CYMBALTA should be discontinued at the first appearance of blisters, peeling rash, mucosal erosions, or any other sign of hypersensitivity if no other etiology can be identified.
Discontinuation of Syndrome:
Discontinuation symptoms have been systematically evaluated in patients taking CYMBALTA. Following abrupt or tapered discontinuation in adult placebo-controlled clinical trials, the following symptoms occurred at 1% or greater and at a significantly higher rate in CYMBALTA-treated patients compared to those discontinuing from placebo: dizziness, headache, nausea, diarrhea, paresthesia, irritability, vomiting, insomnia, anxiety, hyperhidrosis, and fatigue.
During marketing of other SSRIs and SNRIs (serotonin and norepinephrine reuptake inhibitors), there have been spontaneous reports of adverse events occurring upon discontinuation of these drugs, particularly when abrupt, including the following: dysphoric mood, irritability, agitation, dizziness, sensory disturbances (e.g., paresthesias such as electric shock sensations), anxiety, confusion, headache, lethargy, emotional lability, insomnia, hypomania, tinnitus, and seizures. Although these events are generally self-limiting, some have been reported to be severe.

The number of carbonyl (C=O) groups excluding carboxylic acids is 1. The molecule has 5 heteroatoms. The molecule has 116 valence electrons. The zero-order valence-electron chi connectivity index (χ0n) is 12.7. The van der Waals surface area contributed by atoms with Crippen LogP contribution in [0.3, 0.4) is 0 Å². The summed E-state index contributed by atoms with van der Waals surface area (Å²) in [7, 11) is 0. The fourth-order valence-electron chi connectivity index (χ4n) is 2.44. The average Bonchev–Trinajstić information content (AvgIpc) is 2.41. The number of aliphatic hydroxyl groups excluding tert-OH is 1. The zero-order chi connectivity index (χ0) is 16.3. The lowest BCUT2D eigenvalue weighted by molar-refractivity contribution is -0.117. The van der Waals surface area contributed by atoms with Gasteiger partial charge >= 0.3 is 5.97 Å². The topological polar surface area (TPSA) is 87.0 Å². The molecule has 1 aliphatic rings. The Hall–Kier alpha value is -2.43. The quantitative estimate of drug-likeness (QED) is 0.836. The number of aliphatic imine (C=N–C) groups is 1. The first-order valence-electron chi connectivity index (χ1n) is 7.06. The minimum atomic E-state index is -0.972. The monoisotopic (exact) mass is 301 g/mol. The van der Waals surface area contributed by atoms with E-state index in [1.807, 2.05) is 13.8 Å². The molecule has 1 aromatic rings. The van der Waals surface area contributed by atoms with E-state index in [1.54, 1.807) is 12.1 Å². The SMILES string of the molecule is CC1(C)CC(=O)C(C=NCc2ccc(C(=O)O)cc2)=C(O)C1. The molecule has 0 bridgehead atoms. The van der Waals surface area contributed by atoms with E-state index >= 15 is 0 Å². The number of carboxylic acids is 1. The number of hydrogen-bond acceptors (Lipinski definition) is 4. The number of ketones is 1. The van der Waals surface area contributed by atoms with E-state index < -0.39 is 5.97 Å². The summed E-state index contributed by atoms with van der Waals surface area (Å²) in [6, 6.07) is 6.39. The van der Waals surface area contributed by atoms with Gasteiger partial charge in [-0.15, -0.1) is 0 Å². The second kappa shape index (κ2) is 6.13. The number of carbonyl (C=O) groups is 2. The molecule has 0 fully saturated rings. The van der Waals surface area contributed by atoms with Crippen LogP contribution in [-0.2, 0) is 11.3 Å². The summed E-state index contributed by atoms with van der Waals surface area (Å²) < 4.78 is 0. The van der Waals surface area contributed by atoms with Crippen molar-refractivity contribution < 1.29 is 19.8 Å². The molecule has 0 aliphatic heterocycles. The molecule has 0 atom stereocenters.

Patients should be monitored for these symptoms when discontinuing treatment with CYMBALTA. A gradual reduction in the dose rather than abrupt cessation is recommended whenever possible. If intolerable symptoms occur following a decrease in the dose or upon discontinuation of treatment, then resuming the previously prescribed dose may be considered. Subsequently, the healthcare provider may continue decreasing the dose but at a more gradual rate [see Discontinuing CYMBALTA under Dosage & Administration].
Activation of Mania/Hypomania:
In adult placebo-controlled trials in patients with MDD, activation of mania or hypomania was reported in 0.1% (4/3779) of CYMBALTA-treated patients and 0.04% (1/2536) of placebo-treated patients. No activation of mania or hypomania was reported in DPNP, GAD, fibromyalgia, or chronic musculoskeletal pain placebo-controlled trials. Activation of mania or hypomania has been reported in a small proportion of patients with mood disorders who were treated with other marketed drugs effective in the treatment of major depressive disorder. As with these other agents, CYMBALTA should be used cautiously in patients with a history of mania.
The pupillary dilation that occurs following use of many antidepressant drugs including CYMBALTA may trigger an angle closure attack in a patient with anatomically narrow angles who does not have a patent iridectomy.